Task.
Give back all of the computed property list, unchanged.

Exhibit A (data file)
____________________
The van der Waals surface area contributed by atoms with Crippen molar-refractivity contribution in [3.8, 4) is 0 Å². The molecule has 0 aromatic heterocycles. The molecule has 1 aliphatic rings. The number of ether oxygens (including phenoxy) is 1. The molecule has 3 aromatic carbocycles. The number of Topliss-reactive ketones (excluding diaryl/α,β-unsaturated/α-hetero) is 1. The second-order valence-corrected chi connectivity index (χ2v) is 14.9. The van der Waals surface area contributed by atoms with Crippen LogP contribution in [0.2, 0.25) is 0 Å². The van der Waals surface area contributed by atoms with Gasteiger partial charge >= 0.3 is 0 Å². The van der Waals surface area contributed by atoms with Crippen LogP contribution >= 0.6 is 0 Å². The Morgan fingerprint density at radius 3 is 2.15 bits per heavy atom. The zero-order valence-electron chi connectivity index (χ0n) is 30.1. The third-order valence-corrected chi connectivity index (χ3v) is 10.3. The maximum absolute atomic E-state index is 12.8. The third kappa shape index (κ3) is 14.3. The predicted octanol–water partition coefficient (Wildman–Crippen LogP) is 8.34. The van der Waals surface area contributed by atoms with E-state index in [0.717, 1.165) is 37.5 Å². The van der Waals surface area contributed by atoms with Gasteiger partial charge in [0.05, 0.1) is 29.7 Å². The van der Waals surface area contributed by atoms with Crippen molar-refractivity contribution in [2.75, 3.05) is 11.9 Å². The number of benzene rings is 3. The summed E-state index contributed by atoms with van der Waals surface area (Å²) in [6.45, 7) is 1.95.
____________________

The van der Waals surface area contributed by atoms with Crippen molar-refractivity contribution in [3.8, 4) is 0 Å². The molecule has 0 aromatic heterocycles. The molecule has 1 aliphatic rings. The number of ether oxygens (including phenoxy) is 1. The molecule has 3 aromatic carbocycles. The number of Topliss-reactive ketones (excluding diaryl/α,β-unsaturated/α-hetero) is 1. The second-order valence-corrected chi connectivity index (χ2v) is 14.9. The van der Waals surface area contributed by atoms with Crippen LogP contribution in [0.2, 0.25) is 0 Å². The van der Waals surface area contributed by atoms with Gasteiger partial charge >= 0.3 is 0 Å². The van der Waals surface area contributed by atoms with Crippen LogP contribution >= 0.6 is 0 Å². The Morgan fingerprint density at radius 3 is 2.15 bits per heavy atom. The zero-order valence-electron chi connectivity index (χ0n) is 30.1. The third-order valence-corrected chi connectivity index (χ3v) is 10.3. The maximum absolute atomic E-state index is 12.8. The third kappa shape index (κ3) is 14.3. The predicted octanol–water partition coefficient (Wildman–Crippen LogP) is 8.34. The van der Waals surface area contributed by atoms with E-state index in [0.717, 1.165) is 37.5 Å². The van der Waals surface area contributed by atoms with Gasteiger partial charge in [0.05, 0.1) is 29.7 Å². The van der Waals surface area contributed by atoms with Crippen molar-refractivity contribution in [2.75, 3.05) is 11.9 Å². The number of benzene rings is 3. The summed E-state index contributed by atoms with van der Waals surface area (Å²) in [6.45, 7) is 1.95.